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RFID Saves Contractor $12,000 in First Month
An internal RFID materials management system helps Vulcan Painters keep track of its inventory and reduce paint that must be discarded because it has spoiled. The large commercial painting firm reported it saved more than $12,000 in materials the first month the system was used.
Mar 19, 2008—This article was originally published by RFID Update.
March 19, 2008—Vulcan Painters, a large commercial painting contractor in Bessemer, Alabama, credits its new RFID materials tracking system with saving $12,000 in its first month of use. The company applies metal-mount RFID tags to paint cans and other supplies to track what is issued to job sites and returned to storage. RFID tracking has improved inventory accuracy, reduced misplaced and unaccounted for materials, and reduced losses from expired paint.
"Vulcan didn't know what they had on hand. Inventory was expiring because Vulcan didn't know they had it. Now they know not only exactly what they have, but where it all is," Shane Armstrong, operations manager at Atlas RFID Solutions, told RFID Update. Atlas developed and integrated the materials management system, which features Gen2 RFID tags and readers plus tracking software that integrates with Vulcan's legacy systems.
Project managers check out the materials they need for a job using a handheld computer with integrated RFID reader at Vulcan's facility, which dispatches materials for projects in several states. Paint, solvents, cleaners, sand blasting materials, and other supplies are tagged, but low-cost items such as disposable gloves are not. An application Atlas developed for the handheld assigns the supplies to the project manager and specific job in the central records system. When workers enter and leave the facility they pass through an RFID portal reader, which automatically records tagged objects. The system issues an exception notice if the portal reader detects items that have not been assigned to project managers.
When workers return items to storage, they scan them with a handheld RFID reader and enter the storage bin location. The system keeps inventory up-to-date and allows Vulcan to search inventory by expiration date, brand, color, and other criteria.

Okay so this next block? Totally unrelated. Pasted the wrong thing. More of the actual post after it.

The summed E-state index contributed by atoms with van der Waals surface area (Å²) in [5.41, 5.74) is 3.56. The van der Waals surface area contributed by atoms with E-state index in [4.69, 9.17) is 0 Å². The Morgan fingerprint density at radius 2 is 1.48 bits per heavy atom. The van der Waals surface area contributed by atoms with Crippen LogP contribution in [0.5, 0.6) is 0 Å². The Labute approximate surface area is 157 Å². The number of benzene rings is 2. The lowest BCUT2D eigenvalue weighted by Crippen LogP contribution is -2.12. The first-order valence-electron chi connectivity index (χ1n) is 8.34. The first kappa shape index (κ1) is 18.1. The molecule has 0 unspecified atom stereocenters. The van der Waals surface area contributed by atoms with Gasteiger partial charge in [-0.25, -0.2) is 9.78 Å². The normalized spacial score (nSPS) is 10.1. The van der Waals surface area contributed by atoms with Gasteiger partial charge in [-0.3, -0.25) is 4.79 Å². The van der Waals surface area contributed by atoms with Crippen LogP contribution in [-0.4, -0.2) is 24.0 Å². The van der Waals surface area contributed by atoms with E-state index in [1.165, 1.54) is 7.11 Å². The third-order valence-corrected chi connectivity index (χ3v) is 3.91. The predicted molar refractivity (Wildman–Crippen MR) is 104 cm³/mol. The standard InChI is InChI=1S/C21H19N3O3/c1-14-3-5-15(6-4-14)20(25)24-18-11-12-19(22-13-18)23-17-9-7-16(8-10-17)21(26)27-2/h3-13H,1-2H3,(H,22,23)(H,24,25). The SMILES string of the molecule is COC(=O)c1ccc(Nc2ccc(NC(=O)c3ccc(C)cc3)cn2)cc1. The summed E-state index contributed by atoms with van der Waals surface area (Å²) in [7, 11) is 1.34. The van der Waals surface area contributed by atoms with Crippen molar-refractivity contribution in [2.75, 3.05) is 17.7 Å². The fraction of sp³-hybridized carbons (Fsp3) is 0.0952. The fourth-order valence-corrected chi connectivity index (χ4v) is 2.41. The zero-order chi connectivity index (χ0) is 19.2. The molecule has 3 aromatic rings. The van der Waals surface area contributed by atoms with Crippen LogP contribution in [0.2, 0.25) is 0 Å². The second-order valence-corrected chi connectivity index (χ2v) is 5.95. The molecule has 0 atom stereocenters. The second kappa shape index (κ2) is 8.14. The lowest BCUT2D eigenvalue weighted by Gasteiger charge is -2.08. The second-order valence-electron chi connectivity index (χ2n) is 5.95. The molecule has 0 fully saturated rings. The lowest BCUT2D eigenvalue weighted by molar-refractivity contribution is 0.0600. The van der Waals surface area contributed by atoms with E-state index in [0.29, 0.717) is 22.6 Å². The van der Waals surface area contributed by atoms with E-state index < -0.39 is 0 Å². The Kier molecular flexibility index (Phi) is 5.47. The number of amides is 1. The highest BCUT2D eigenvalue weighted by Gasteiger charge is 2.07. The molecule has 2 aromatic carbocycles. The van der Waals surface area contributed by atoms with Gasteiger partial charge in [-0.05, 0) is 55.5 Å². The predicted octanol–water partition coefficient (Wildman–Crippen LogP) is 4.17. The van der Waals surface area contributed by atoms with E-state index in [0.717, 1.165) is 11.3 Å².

"The first month alone we realized $12,000 in saved material costs," Rob Post, Vulcan's operations manager, said in Atlas' announcement. "If we had had to buy those materials, we would have paid an additional $2,000 to dispose of the containers. Cutting costs, reducing waste, and tracking our inventory are all important to Vulcan's initiative to go green."
Paint and solvents are challenging to identify with RFID because the liquid products are usually contained in metal packaging. Atlas tested multiple RFID inlay and material combinations before choosing a metal-mount tag with foam backing from Metalcraft that includes Alien Technology's Squiggle Gen2 inlay. Atlas also selected Motorola model MC9090G handheld readers, and portals developed by Venture Research that use RFID readers from Omron.
Vulcan has applied tags to 1,000 items and recently ordered 1,000 more tags. RFID is not used to track materials at job sites, only as they exit and re-enter Vulcan's facility, according to Armstrong. He said the company has considered using RFID for asset management (such as for scaffolding, ladders, and other equipment), but has no plans to apply tags to anything but materials for now.
If Vulcan Painters did want to extend RFID tracking to the work site, the new RFID reader-equipped pickup trucks and work vans that Ford announced last month could help (see Ford Builds RFID into Pickups and Vans to Track Cargo). Both systems use standard Gen2 technology, which provides interoperability and illustrates how standardized RFID ecosystems are growing.
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